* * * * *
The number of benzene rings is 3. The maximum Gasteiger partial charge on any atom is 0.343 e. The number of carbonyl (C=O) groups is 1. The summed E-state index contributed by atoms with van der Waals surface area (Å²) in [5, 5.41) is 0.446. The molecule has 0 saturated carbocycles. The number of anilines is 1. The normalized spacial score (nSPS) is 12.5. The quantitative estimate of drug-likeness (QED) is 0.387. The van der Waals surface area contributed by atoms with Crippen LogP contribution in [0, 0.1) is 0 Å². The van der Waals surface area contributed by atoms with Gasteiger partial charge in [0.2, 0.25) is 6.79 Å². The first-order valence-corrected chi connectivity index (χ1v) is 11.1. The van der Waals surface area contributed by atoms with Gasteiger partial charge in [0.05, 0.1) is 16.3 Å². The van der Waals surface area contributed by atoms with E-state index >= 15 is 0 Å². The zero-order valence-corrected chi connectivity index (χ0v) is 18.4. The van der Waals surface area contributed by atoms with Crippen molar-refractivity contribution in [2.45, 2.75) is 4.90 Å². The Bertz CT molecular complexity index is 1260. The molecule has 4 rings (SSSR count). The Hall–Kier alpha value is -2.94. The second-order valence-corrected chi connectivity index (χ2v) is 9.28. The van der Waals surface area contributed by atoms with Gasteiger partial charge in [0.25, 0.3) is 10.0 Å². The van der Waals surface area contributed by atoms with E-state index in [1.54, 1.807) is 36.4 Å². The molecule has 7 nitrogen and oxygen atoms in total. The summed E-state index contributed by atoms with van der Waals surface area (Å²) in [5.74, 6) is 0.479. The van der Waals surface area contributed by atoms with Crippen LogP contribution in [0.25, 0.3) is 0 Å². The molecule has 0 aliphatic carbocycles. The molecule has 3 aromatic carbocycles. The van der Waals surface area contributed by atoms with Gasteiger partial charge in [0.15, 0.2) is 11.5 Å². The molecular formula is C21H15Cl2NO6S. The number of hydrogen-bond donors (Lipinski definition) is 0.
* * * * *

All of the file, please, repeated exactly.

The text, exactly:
The number of benzene rings is 3. The maximum Gasteiger partial charge on any atom is 0.343 e. The number of carbonyl (C=O) groups is 1. The summed E-state index contributed by atoms with van der Waals surface area (Å²) in [5, 5.41) is 0.446. The molecule has 0 saturated carbocycles. The number of anilines is 1. The normalized spacial score (nSPS) is 12.5. The quantitative estimate of drug-likeness (QED) is 0.387. The van der Waals surface area contributed by atoms with Crippen LogP contribution in [0, 0.1) is 0 Å². The van der Waals surface area contributed by atoms with Gasteiger partial charge in [0.2, 0.25) is 6.79 Å². The first-order valence-corrected chi connectivity index (χ1v) is 11.1. The van der Waals surface area contributed by atoms with Gasteiger partial charge in [0.05, 0.1) is 16.3 Å². The van der Waals surface area contributed by atoms with E-state index >= 15 is 0 Å². The zero-order valence-corrected chi connectivity index (χ0v) is 18.4. The van der Waals surface area contributed by atoms with Crippen molar-refractivity contribution in [2.45, 2.75) is 4.90 Å². The Bertz CT molecular complexity index is 1260. The molecule has 4 rings (SSSR count). The Hall–Kier alpha value is -2.94. The second-order valence-corrected chi connectivity index (χ2v) is 9.28. The van der Waals surface area contributed by atoms with Gasteiger partial charge in [0.25, 0.3) is 10.0 Å². The van der Waals surface area contributed by atoms with E-state index in [1.54, 1.807) is 36.4 Å². The molecule has 7 nitrogen and oxygen atoms in total. The summed E-state index contributed by atoms with van der Waals surface area (Å²) in [5.74, 6) is 0.479. The van der Waals surface area contributed by atoms with Crippen LogP contribution in [0.25, 0.3) is 0 Å². The molecule has 0 aliphatic carbocycles. The molecule has 3 aromatic carbocycles. The van der Waals surface area contributed by atoms with Gasteiger partial charge in [0.15, 0.2) is 11.5 Å². The molecular formula is C21H15Cl2NO6S. The number of hydrogen-bond donors (Lipinski definition) is 0.